Michael Staines
Michael Staines

11.45 13 Feb 2020


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The UK Government is advising women who are pregnant or breastfeeding to avoid the cannabis extract CBD.

CBD products are widely available on the high street and are advertised as a natural remedy for a range of symptoms – including things like pain, anxiety and inflammation.

In its first set of guidelines, the British Food Standards Agency said healthy adults should “think carefully” before consuming CBD products.

Adults are advised to limit the amount they take to 70mg a day unless under medical direction. The agency said 70mg is equivalent to about 28 drops of 5% CBD.

It is advising pregnant women, new mothers and people who are taking medication to avoid CBD products entirely.

CBD An illuminated sign in the window of a store in New York advertises the sale of CBD products, 18-08-2019. Image: Richard B. Levine/SIPA USA/PA Images

FSA Chief Executive Emily Miles said: “CBD products are widely available on the high street but are not properly authorised.”

“We are advising that CBD could be risky for vulnerable groups and suggesting an upper limit of 70mg a day for everyone else taking the product,” she said.

“The actions that we’re taking today are a pragmatic and proportionate step in balancing the protection of public health with consumer choice.”

She said the precautionary advice is based on recent finding from the UK Government’s Committee on Toxicity (COT).

CBD Cannabidiol (CBD) extract infused candy in Canada, 07-04-2019. Image: Richard B. Levine

Committee Chair Professor Alan Boobis said there is evidence suggesting “potential adverse health effects from the consumption of these products.”

“We are particularly concerned about pregnant or breast-feeding women and people on medication,” he said.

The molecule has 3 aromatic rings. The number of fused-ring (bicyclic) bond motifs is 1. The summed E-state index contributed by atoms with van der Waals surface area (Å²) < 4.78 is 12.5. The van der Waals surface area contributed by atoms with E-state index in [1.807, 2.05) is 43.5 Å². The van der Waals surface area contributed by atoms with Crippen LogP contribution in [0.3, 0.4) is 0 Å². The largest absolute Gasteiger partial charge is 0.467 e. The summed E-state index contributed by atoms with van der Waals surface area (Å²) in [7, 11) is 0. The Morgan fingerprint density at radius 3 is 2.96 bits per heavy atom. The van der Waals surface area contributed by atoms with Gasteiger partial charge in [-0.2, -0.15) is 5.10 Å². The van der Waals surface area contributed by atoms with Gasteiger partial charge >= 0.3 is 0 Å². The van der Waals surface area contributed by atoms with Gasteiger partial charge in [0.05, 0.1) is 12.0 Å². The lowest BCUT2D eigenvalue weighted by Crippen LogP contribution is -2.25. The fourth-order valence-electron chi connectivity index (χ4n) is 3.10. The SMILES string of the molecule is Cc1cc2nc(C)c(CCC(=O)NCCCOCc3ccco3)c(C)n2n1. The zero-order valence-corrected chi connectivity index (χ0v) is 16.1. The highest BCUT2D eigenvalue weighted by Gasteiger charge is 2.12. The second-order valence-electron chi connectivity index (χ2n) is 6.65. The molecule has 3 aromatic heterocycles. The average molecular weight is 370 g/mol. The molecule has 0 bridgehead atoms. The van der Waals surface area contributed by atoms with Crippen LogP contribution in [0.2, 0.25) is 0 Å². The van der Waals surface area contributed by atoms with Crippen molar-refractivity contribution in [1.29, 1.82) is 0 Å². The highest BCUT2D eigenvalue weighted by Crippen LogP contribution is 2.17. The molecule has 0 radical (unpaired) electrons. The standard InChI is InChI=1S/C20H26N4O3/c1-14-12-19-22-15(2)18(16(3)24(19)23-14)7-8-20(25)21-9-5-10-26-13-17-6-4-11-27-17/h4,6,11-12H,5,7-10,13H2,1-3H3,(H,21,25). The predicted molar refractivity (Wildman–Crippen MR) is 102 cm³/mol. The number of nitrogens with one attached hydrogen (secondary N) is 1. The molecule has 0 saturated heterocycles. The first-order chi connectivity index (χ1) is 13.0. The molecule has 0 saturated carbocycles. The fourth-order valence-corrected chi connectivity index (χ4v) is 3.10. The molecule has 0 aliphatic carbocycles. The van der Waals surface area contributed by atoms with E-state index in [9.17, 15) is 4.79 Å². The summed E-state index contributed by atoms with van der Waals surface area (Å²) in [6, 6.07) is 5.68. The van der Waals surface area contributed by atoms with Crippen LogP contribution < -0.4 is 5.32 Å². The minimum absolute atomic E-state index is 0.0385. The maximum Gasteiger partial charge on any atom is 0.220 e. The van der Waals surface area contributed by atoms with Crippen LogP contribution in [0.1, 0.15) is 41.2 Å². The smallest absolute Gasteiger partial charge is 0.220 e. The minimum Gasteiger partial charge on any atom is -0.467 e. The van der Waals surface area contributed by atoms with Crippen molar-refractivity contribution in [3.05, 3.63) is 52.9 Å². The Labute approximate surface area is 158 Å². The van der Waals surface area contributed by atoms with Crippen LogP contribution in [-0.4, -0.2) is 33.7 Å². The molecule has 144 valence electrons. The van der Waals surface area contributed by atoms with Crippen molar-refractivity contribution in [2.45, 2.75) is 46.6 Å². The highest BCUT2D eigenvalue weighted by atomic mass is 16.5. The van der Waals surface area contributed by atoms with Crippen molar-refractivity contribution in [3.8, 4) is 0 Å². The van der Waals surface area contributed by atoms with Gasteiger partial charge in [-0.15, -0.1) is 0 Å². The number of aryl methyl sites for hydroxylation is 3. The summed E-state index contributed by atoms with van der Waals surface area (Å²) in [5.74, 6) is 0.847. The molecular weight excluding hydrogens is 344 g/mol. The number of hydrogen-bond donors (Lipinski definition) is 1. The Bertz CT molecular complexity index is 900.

“We don’t know enough to be sure about such a risk but I am pleased with the sensible and pragmatic approach the FSA is taking.

“The committee will continue to keep these products under review in the months ahead.”

CBD Cannabidiol (CBD) beers are pictured for sale in a store in Portland, Oregon, 17-05-2019. Image: Alex Milan Tracy/Sipa USA

CBD is not psychoactive and is legal throughout most of Europe; however, its sale remains something of a grey area in Ireland.

Under EU law, CBD products are legal, provided they contain no more than 0.2% of the psychoactive component of the plant, THC.

However, under Ireland’s Misuse of Drugs Act, anything containing any percentage of THC is illegal.

Things become even more complicated when the different methods of extraction are taken into account – with any method invented after 15th May 1997 considered a ‘novel food’ under EU law – and therefore legal provided they have the required authorisation.

The Department of Health has said it aims to change the law to explicitly permit CBD products.

The British FSA has given CBD sellers a deadline of March 2021 to apply for ‘novel food’ authorisation.

Any business that fails to submit the application could see their products taken off the market.


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